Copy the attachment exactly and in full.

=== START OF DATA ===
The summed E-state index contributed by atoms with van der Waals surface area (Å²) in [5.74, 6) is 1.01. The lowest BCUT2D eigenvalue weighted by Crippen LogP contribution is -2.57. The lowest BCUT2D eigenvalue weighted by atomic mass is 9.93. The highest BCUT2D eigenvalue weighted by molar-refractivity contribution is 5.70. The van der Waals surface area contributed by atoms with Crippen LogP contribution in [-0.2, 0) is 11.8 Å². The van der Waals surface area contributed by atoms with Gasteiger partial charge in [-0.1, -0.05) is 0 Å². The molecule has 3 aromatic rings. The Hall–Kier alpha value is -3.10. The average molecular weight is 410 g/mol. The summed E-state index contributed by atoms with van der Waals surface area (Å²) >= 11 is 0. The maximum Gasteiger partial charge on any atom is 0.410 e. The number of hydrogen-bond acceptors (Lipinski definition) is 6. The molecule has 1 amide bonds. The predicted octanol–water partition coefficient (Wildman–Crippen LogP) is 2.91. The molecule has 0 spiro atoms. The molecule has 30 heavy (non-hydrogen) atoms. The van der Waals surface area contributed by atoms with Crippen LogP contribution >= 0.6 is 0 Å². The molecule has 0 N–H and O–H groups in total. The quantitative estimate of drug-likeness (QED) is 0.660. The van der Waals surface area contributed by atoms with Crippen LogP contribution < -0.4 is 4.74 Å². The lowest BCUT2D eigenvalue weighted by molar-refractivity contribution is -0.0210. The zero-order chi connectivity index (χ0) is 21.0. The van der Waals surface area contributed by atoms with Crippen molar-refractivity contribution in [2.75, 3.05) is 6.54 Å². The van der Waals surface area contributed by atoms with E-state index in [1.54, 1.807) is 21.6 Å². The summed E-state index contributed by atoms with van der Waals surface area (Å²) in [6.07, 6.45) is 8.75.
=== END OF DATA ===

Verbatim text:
The summed E-state index contributed by atoms with van der Waals surface area (Å²) in [5.74, 6) is 1.01. The lowest BCUT2D eigenvalue weighted by Crippen LogP contribution is -2.57. The lowest BCUT2D eigenvalue weighted by atomic mass is 9.93. The highest BCUT2D eigenvalue weighted by molar-refractivity contribution is 5.70. The van der Waals surface area contributed by atoms with Crippen LogP contribution in [-0.2, 0) is 11.8 Å². The van der Waals surface area contributed by atoms with Gasteiger partial charge in [-0.1, -0.05) is 0 Å². The molecule has 3 aromatic rings. The Hall–Kier alpha value is -3.10. The average molecular weight is 410 g/mol. The summed E-state index contributed by atoms with van der Waals surface area (Å²) >= 11 is 0. The maximum Gasteiger partial charge on any atom is 0.410 e. The number of hydrogen-bond acceptors (Lipinski definition) is 6. The molecule has 1 amide bonds. The predicted octanol–water partition coefficient (Wildman–Crippen LogP) is 2.91. The molecule has 0 spiro atoms. The molecule has 30 heavy (non-hydrogen) atoms. The van der Waals surface area contributed by atoms with Crippen LogP contribution >= 0.6 is 0 Å². The molecule has 0 N–H and O–H groups in total. The quantitative estimate of drug-likeness (QED) is 0.660. The van der Waals surface area contributed by atoms with Crippen LogP contribution < -0.4 is 4.74 Å². The lowest BCUT2D eigenvalue weighted by molar-refractivity contribution is -0.0210. The zero-order chi connectivity index (χ0) is 21.0. The van der Waals surface area contributed by atoms with Crippen molar-refractivity contribution in [2.75, 3.05) is 6.54 Å². The van der Waals surface area contributed by atoms with E-state index in [1.54, 1.807) is 21.6 Å². The summed E-state index contributed by atoms with van der Waals surface area (Å²) in [6.07, 6.45) is 8.75.